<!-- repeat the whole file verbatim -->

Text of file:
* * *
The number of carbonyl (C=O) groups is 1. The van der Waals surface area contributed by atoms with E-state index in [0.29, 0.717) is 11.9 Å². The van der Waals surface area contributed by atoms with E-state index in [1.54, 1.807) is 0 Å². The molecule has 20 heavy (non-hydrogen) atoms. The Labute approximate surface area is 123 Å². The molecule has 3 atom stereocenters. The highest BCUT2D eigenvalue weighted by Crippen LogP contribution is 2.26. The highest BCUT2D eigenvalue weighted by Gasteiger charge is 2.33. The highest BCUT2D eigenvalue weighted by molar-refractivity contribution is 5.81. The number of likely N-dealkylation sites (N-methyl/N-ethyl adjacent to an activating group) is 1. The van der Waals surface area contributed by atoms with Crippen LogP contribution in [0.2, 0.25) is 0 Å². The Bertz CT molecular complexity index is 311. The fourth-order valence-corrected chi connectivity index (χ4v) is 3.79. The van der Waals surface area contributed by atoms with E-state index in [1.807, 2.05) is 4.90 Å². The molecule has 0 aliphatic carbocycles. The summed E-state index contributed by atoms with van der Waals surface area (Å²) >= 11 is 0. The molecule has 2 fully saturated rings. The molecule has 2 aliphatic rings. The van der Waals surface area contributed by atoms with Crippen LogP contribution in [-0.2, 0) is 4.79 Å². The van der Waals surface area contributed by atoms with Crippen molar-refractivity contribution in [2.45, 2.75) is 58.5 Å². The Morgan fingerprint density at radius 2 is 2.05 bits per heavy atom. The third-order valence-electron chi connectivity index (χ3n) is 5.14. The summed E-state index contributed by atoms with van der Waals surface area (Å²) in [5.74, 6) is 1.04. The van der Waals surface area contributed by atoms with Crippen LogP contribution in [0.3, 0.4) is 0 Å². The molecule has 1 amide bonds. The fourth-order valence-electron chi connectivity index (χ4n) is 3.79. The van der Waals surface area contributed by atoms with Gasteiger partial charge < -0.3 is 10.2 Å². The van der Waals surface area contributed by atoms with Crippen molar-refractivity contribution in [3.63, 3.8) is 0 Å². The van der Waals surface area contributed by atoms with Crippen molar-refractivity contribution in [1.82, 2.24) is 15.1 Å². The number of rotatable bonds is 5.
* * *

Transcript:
The number of carbonyl (C=O) groups is 1. The van der Waals surface area contributed by atoms with E-state index in [0.29, 0.717) is 11.9 Å². The van der Waals surface area contributed by atoms with E-state index in [1.54, 1.807) is 0 Å². The molecule has 20 heavy (non-hydrogen) atoms. The Labute approximate surface area is 123 Å². The molecule has 3 atom stereocenters. The highest BCUT2D eigenvalue weighted by Crippen LogP contribution is 2.26. The highest BCUT2D eigenvalue weighted by Gasteiger charge is 2.33. The highest BCUT2D eigenvalue weighted by molar-refractivity contribution is 5.81. The number of likely N-dealkylation sites (N-methyl/N-ethyl adjacent to an activating group) is 1. The van der Waals surface area contributed by atoms with Crippen LogP contribution in [0.2, 0.25) is 0 Å². The Bertz CT molecular complexity index is 311. The fourth-order valence-corrected chi connectivity index (χ4v) is 3.79. The van der Waals surface area contributed by atoms with E-state index in [1.807, 2.05) is 4.90 Å². The molecule has 0 aliphatic carbocycles. The summed E-state index contributed by atoms with van der Waals surface area (Å²) >= 11 is 0. The molecule has 2 fully saturated rings. The molecule has 2 aliphatic rings. The van der Waals surface area contributed by atoms with Crippen LogP contribution in [-0.2, 0) is 4.79 Å². The van der Waals surface area contributed by atoms with Crippen molar-refractivity contribution in [2.45, 2.75) is 58.5 Å². The Morgan fingerprint density at radius 2 is 2.05 bits per heavy atom. The third-order valence-electron chi connectivity index (χ3n) is 5.14. The summed E-state index contributed by atoms with van der Waals surface area (Å²) in [5.74, 6) is 1.04. The van der Waals surface area contributed by atoms with Crippen LogP contribution in [0.3, 0.4) is 0 Å². The molecule has 1 amide bonds. The fourth-order valence-electron chi connectivity index (χ4n) is 3.79. The van der Waals surface area contributed by atoms with Gasteiger partial charge < -0.3 is 10.2 Å². The van der Waals surface area contributed by atoms with Crippen molar-refractivity contribution in [3.63, 3.8) is 0 Å². The van der Waals surface area contributed by atoms with Crippen molar-refractivity contribution in [1.82, 2.24) is 15.1 Å². The number of rotatable bonds is 5.